26 Aug 2009: Terminal 5 New York
Apologies in advance if this will make for a lousy epitaph limerick or whatever, but it seems totally obvious and coherent that Nine Inch Nails should close up shop, and that it should be a really big deal, if only because Trent has been on the ol’ Debbie Downer kick for 20 years, always singing about things dying and ending and breaking.
I had a hard time figuring out NIN as a teenager, precisely because my foo-fightin’, punkin smashin’ ears always found the singles too openly mopey, but as a nerd, this still is pretty hard to swallow: we’re losing the guy who followed up a career as the defining dark consciousness of 1990s alt-rock by then epitomizing new-millennium forward-thinking—you know, hiding USB drives in bathrooms and all that. Who’s gonna one-up Radiohead now? (I took a little pee break on the way in to the show, by the way, but found only an attendant offering paper towels and Milky Way Minis and squirts of Axe at a buck apiece.)
Those same nerdy tendencies also had me thrilled about finally catching the epic production values which last year made use of a giant Windows error message; it’s scaled way down here, though, presumably because much smaller venues have been chosen for the send-off shows in favor of last year’s arena tour. The show starts, and Trent picks up the slack (with an admirable alley-oop from Robin Finck’s floppy mohawk), delivering every syllable with the utmost intensity, which is actually a pretty disturbing prospect if you really think about it. At the end of “March of the Pigs”, he even took a moment to pose at the center of the stage with his arms extended, looking rather Christ-on-the-Crossy. (Tee hee! He’d probably be quite annoyed if he knew I was making that comparison.)
The whole band is in tip-top condition. “Piggy” just kills, with tight tumbling tom rolls and squealing shards of guitar, all somehow turning into a sensitive intricacy compromised not one iota by the bulldozer power chords, and there’s even an extended gizmo-driven jam in which Reznor turns control over to the drum machine and giant touchscreen bolted to his keyboard. For the most part, my favorites were missing from the set (especially “Just Like You Imagined”, although I guess looking for Fragile-era instrumental art-rock in the first place was pretty unreasonable on my part), but to be fair, they also turned around the ones I don’t really like; in particular “Terrible Lie”, ordinarily a sort of awkward Goth stepsister to U2’s “Mysterious Ways”, was unexpectedly awesome.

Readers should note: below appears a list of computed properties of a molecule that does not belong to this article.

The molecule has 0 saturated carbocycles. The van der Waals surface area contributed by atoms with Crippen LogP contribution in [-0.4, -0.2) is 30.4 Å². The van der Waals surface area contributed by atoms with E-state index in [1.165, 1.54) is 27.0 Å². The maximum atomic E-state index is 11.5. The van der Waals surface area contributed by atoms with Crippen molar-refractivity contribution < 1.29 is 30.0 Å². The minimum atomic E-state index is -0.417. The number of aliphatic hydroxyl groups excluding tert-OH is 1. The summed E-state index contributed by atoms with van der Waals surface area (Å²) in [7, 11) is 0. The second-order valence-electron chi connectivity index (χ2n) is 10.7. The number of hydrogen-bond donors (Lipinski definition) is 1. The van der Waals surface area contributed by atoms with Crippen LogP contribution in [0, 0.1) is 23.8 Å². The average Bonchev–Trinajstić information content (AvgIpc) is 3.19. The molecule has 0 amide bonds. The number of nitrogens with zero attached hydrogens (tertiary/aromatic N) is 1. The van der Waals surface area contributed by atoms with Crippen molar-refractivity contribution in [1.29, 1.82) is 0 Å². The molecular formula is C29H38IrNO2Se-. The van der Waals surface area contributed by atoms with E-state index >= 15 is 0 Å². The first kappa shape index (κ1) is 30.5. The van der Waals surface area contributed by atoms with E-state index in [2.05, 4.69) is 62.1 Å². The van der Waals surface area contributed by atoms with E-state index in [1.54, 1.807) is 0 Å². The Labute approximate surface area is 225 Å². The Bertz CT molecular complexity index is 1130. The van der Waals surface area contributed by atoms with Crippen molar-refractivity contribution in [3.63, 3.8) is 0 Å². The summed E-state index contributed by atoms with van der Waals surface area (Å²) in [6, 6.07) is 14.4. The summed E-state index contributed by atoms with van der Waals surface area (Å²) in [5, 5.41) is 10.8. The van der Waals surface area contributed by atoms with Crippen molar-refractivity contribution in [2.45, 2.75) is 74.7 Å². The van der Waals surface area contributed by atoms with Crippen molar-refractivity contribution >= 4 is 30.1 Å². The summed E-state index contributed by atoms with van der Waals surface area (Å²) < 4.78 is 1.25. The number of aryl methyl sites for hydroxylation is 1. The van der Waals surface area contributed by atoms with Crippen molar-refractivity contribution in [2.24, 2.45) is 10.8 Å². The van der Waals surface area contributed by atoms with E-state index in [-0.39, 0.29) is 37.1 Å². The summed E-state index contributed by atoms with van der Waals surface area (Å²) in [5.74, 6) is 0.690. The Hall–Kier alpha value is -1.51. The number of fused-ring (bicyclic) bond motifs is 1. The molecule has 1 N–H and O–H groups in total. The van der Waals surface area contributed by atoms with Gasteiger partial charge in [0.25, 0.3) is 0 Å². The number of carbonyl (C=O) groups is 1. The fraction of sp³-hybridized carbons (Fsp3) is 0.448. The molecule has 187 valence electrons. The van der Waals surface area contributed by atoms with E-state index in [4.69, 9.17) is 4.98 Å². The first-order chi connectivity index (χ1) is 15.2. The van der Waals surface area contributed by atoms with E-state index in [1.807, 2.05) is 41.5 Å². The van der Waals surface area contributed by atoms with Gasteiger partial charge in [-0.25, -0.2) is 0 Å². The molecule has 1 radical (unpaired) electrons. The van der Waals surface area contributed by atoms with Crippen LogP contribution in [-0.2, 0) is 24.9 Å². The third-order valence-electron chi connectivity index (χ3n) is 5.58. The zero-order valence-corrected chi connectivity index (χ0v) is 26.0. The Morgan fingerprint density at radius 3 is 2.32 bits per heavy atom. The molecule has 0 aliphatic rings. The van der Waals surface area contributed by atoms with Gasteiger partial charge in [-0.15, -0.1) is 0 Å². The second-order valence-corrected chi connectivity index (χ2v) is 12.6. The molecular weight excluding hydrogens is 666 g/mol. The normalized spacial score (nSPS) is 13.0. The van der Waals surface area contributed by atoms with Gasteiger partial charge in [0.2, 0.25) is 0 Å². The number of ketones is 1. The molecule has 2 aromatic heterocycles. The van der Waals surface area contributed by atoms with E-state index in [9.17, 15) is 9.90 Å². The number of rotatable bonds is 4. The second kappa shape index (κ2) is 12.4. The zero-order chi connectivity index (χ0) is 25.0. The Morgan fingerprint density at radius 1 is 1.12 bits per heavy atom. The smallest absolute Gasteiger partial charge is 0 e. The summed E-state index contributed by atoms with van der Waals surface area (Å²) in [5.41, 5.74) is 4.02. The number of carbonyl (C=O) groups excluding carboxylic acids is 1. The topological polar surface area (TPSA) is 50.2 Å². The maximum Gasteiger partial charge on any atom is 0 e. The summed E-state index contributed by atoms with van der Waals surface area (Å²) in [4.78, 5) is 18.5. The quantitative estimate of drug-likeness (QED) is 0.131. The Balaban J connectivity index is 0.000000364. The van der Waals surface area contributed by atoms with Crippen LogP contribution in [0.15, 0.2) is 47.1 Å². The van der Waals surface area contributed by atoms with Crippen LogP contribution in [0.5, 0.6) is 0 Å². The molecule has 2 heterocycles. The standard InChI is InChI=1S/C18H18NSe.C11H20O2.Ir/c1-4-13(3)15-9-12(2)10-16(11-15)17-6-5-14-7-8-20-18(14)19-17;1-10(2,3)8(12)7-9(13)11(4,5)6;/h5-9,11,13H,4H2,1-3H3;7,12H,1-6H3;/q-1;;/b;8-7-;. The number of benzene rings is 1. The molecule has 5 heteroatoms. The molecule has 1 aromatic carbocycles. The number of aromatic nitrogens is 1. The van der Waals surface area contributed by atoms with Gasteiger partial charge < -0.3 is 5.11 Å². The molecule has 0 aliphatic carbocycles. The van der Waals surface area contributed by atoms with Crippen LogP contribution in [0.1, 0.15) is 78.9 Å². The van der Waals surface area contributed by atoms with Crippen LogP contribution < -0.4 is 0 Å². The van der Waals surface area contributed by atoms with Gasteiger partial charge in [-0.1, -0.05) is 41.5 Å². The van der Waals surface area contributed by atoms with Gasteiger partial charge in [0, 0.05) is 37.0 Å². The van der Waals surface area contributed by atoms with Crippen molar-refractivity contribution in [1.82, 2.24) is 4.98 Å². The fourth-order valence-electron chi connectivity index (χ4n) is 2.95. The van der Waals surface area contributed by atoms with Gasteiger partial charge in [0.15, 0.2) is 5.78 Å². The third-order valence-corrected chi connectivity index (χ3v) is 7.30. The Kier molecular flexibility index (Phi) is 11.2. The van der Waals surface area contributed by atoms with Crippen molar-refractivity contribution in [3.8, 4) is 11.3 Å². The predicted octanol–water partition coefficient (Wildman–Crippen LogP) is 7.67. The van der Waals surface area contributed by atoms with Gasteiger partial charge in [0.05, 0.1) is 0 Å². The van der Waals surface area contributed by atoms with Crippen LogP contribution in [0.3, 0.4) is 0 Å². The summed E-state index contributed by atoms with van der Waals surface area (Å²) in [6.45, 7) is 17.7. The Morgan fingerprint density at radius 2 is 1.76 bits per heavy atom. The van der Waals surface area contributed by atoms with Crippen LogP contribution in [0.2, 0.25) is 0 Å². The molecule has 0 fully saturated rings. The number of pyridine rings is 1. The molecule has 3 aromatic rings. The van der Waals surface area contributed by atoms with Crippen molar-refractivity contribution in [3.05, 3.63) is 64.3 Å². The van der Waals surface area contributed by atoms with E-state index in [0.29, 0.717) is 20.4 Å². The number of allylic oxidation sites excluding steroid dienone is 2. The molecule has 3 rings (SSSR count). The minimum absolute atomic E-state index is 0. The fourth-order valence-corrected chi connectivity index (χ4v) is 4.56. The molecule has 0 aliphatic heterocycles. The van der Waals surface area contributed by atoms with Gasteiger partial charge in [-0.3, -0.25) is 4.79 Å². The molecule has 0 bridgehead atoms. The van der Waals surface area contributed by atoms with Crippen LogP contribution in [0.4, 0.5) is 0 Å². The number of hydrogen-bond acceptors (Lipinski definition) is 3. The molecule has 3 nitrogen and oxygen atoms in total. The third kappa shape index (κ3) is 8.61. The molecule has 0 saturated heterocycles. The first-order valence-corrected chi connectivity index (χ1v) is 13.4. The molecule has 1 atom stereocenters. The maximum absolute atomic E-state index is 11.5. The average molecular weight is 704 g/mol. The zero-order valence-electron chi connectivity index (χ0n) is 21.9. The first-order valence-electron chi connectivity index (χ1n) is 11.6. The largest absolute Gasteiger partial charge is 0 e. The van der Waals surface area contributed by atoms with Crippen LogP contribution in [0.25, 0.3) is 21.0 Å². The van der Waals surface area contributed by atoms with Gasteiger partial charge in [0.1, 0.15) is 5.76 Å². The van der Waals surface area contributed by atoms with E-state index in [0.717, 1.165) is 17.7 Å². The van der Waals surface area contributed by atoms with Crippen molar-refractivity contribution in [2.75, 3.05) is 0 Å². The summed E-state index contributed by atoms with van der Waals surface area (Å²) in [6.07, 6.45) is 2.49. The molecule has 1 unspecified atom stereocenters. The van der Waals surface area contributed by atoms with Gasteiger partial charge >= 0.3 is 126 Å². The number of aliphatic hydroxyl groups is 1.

All the steam and sweat and fading dry ice eventually clot into a formidable haze which oozes throughout the venue’s three levels—“thick as pea soup”, they say, though I don’t know that I’ve ever actually eaten pea soup so I can’t actually vouch for that. Reznor, seemingly no better able to swim through it than the rest of us, finally absolutely loses his mind on “The Wretched” in a way quite unlike anything else we’d see that night. With the line, “It didn’t turn out quite the way you wanted,” Trent took a leap at the lip of the stage and came down with a stomp and a snarl.
Maybe that’s it. It must be quite a burden having to constantly live inside the parts of your head which the rest of us are eventually able to bury, because it’s your identity and your breadwinner and you know depressed teenagers everywhere need it. Good for you, man. Burn it down, and we’ll see you on the coffeehouse circuit in 20. I’m sad to see him go, but maybe it’s time.
Off we go, then: “Hurt” is magical and magnetic, as it always has been (even before Cash took it for his own elegy), and here, it weighs heavier than anything else they play all night, the only remotely sensible way to end a show; (Or, quite possibly, anything else—a career, a life, a Very Special Episode, whatever.)
But wait, what’s this? Instead, a strange coda—we get an encore filled with Bauhaus, with former frontman Peter Murphy singing his parts from “Reptile” while suspended upside down from the ceiling, strapped together with restraints and dangling from a meat hook like a Saw victim. (Trent would probably love that reference.) So this is how it ends; not with a bang, but with a cover song?
Hmm, let me see if I can do any better:
Here lies Trent,
The sad-sack rocker.
Oh, forget it. My rhyming dictionary just fed me “histamine blocker”. We’re done here.
// Notes from the Road
"Powerful Chicago soul-singer dips into the '60s and '70s while dabbling in Urdu, Punjabi and Italian.READ the article